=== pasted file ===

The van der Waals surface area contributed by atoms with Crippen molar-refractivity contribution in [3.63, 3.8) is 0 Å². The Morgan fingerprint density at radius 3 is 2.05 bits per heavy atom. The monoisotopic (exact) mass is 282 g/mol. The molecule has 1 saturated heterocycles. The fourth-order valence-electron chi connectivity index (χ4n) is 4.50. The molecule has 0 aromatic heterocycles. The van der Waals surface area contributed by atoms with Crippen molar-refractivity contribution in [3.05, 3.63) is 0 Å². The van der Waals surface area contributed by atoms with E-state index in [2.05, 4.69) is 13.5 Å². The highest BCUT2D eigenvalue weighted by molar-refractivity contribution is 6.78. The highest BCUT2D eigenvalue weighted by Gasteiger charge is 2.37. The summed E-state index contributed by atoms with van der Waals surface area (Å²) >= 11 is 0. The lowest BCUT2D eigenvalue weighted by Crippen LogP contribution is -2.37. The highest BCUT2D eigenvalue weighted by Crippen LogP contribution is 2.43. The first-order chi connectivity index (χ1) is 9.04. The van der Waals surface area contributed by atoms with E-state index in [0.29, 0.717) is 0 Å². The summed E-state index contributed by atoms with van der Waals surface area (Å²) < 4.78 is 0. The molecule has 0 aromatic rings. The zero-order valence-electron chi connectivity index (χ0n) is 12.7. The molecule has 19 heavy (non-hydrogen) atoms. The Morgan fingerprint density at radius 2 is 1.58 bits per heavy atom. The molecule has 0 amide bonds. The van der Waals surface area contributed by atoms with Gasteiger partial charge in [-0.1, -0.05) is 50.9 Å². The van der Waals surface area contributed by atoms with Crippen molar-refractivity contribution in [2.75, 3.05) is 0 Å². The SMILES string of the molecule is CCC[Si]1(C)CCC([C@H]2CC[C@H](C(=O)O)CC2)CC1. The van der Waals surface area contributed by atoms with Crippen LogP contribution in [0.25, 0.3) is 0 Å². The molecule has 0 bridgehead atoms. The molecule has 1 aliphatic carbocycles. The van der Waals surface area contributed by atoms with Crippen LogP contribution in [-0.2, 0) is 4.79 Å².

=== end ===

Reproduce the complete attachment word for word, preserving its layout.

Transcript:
The van der Waals surface area contributed by atoms with Crippen molar-refractivity contribution in [3.63, 3.8) is 0 Å². The Morgan fingerprint density at radius 3 is 2.05 bits per heavy atom. The monoisotopic (exact) mass is 282 g/mol. The molecule has 1 saturated heterocycles. The fourth-order valence-electron chi connectivity index (χ4n) is 4.50. The molecule has 0 aromatic heterocycles. The van der Waals surface area contributed by atoms with Crippen molar-refractivity contribution in [3.05, 3.63) is 0 Å². The van der Waals surface area contributed by atoms with E-state index in [2.05, 4.69) is 13.5 Å². The highest BCUT2D eigenvalue weighted by molar-refractivity contribution is 6.78. The highest BCUT2D eigenvalue weighted by Gasteiger charge is 2.37. The summed E-state index contributed by atoms with van der Waals surface area (Å²) >= 11 is 0. The lowest BCUT2D eigenvalue weighted by Crippen LogP contribution is -2.37. The highest BCUT2D eigenvalue weighted by Crippen LogP contribution is 2.43. The first-order chi connectivity index (χ1) is 9.04. The van der Waals surface area contributed by atoms with E-state index in [0.29, 0.717) is 0 Å². The summed E-state index contributed by atoms with van der Waals surface area (Å²) < 4.78 is 0. The molecule has 0 aromatic rings. The zero-order valence-electron chi connectivity index (χ0n) is 12.7. The molecule has 19 heavy (non-hydrogen) atoms. The Morgan fingerprint density at radius 2 is 1.58 bits per heavy atom. The molecule has 0 amide bonds. The van der Waals surface area contributed by atoms with Gasteiger partial charge in [-0.1, -0.05) is 50.9 Å². The van der Waals surface area contributed by atoms with Crippen molar-refractivity contribution in [2.75, 3.05) is 0 Å². The SMILES string of the molecule is CCC[Si]1(C)CCC([C@H]2CC[C@H](C(=O)O)CC2)CC1. The van der Waals surface area contributed by atoms with Crippen LogP contribution in [0.25, 0.3) is 0 Å². The molecule has 0 bridgehead atoms. The molecule has 1 aliphatic carbocycles. The van der Waals surface area contributed by atoms with Crippen LogP contribution in [-0.2, 0) is 4.79 Å².